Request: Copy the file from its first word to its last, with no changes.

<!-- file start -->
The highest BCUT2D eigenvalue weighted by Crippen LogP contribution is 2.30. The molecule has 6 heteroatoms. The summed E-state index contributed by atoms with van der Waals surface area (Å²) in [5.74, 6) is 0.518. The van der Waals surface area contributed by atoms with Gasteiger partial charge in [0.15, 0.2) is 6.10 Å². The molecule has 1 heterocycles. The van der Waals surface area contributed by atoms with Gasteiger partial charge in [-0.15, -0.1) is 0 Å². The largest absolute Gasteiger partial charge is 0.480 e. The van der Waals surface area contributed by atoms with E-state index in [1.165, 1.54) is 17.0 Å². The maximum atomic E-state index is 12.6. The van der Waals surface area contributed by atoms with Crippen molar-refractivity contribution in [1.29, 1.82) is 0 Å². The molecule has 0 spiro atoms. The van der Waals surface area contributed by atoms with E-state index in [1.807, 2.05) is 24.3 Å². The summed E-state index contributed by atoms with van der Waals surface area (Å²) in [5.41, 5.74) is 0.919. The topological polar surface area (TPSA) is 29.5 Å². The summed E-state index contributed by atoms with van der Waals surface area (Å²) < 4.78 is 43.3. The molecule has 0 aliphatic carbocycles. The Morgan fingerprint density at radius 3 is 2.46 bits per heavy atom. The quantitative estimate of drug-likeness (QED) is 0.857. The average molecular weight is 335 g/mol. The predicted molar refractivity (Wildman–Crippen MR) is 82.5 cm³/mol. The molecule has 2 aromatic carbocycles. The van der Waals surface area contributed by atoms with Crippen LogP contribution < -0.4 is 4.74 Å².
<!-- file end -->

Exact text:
The highest BCUT2D eigenvalue weighted by Crippen LogP contribution is 2.30. The molecule has 6 heteroatoms. The summed E-state index contributed by atoms with van der Waals surface area (Å²) in [5.74, 6) is 0.518. The van der Waals surface area contributed by atoms with Gasteiger partial charge in [0.15, 0.2) is 6.10 Å². The molecule has 1 heterocycles. The van der Waals surface area contributed by atoms with Gasteiger partial charge in [-0.15, -0.1) is 0 Å². The largest absolute Gasteiger partial charge is 0.480 e. The van der Waals surface area contributed by atoms with E-state index in [1.165, 1.54) is 17.0 Å². The maximum atomic E-state index is 12.6. The van der Waals surface area contributed by atoms with Crippen molar-refractivity contribution in [1.29, 1.82) is 0 Å². The molecule has 0 spiro atoms. The van der Waals surface area contributed by atoms with E-state index in [1.807, 2.05) is 24.3 Å². The summed E-state index contributed by atoms with van der Waals surface area (Å²) in [5.41, 5.74) is 0.919. The topological polar surface area (TPSA) is 29.5 Å². The summed E-state index contributed by atoms with van der Waals surface area (Å²) < 4.78 is 43.3. The molecule has 0 aliphatic carbocycles. The Morgan fingerprint density at radius 3 is 2.46 bits per heavy atom. The quantitative estimate of drug-likeness (QED) is 0.857. The average molecular weight is 335 g/mol. The predicted molar refractivity (Wildman–Crippen MR) is 82.5 cm³/mol. The molecule has 2 aromatic carbocycles. The van der Waals surface area contributed by atoms with Crippen LogP contribution < -0.4 is 4.74 Å².